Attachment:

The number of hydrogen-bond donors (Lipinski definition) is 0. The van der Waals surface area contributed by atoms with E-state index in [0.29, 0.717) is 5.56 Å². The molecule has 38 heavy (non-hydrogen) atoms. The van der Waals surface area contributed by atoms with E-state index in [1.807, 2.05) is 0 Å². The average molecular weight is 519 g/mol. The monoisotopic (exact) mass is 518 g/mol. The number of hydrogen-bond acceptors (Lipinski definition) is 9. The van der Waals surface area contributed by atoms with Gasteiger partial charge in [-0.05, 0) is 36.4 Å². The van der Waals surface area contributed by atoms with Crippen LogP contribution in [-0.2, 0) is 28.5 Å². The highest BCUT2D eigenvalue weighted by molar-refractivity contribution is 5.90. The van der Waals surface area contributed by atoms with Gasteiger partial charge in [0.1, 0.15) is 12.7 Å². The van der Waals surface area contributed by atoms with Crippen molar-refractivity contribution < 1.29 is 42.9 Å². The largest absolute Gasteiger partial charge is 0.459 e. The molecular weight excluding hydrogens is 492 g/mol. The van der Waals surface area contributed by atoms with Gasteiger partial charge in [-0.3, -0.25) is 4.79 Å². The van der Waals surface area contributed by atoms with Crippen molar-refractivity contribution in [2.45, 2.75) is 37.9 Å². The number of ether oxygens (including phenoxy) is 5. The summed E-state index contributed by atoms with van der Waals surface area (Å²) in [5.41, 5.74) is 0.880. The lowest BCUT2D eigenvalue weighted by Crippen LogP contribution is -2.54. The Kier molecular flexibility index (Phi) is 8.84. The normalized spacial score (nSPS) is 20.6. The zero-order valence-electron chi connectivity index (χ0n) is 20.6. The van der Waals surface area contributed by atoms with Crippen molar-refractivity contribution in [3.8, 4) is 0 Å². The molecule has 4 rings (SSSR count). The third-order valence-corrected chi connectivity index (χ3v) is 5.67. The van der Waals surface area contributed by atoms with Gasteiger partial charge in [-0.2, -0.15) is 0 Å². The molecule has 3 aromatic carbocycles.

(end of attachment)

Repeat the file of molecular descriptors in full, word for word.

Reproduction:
The number of hydrogen-bond donors (Lipinski definition) is 0. The van der Waals surface area contributed by atoms with E-state index in [0.29, 0.717) is 5.56 Å². The molecule has 38 heavy (non-hydrogen) atoms. The van der Waals surface area contributed by atoms with E-state index in [1.807, 2.05) is 0 Å². The average molecular weight is 519 g/mol. The monoisotopic (exact) mass is 518 g/mol. The number of hydrogen-bond acceptors (Lipinski definition) is 9. The van der Waals surface area contributed by atoms with Gasteiger partial charge in [-0.05, 0) is 36.4 Å². The van der Waals surface area contributed by atoms with Crippen LogP contribution in [-0.2, 0) is 28.5 Å². The highest BCUT2D eigenvalue weighted by molar-refractivity contribution is 5.90. The van der Waals surface area contributed by atoms with Gasteiger partial charge in [0.1, 0.15) is 12.7 Å². The van der Waals surface area contributed by atoms with Crippen molar-refractivity contribution < 1.29 is 42.9 Å². The largest absolute Gasteiger partial charge is 0.459 e. The molecular weight excluding hydrogens is 492 g/mol. The van der Waals surface area contributed by atoms with Gasteiger partial charge in [-0.3, -0.25) is 4.79 Å². The van der Waals surface area contributed by atoms with Crippen molar-refractivity contribution in [2.45, 2.75) is 37.9 Å². The number of ether oxygens (including phenoxy) is 5. The summed E-state index contributed by atoms with van der Waals surface area (Å²) in [5.41, 5.74) is 0.880. The lowest BCUT2D eigenvalue weighted by Crippen LogP contribution is -2.54. The Kier molecular flexibility index (Phi) is 8.84. The normalized spacial score (nSPS) is 20.6. The zero-order valence-electron chi connectivity index (χ0n) is 20.6. The van der Waals surface area contributed by atoms with Crippen molar-refractivity contribution in [3.8, 4) is 0 Å². The molecule has 4 rings (SSSR count). The third-order valence-corrected chi connectivity index (χ3v) is 5.67. The van der Waals surface area contributed by atoms with Gasteiger partial charge in [-0.2, -0.15) is 0 Å². The molecule has 3 aromatic carbocycles.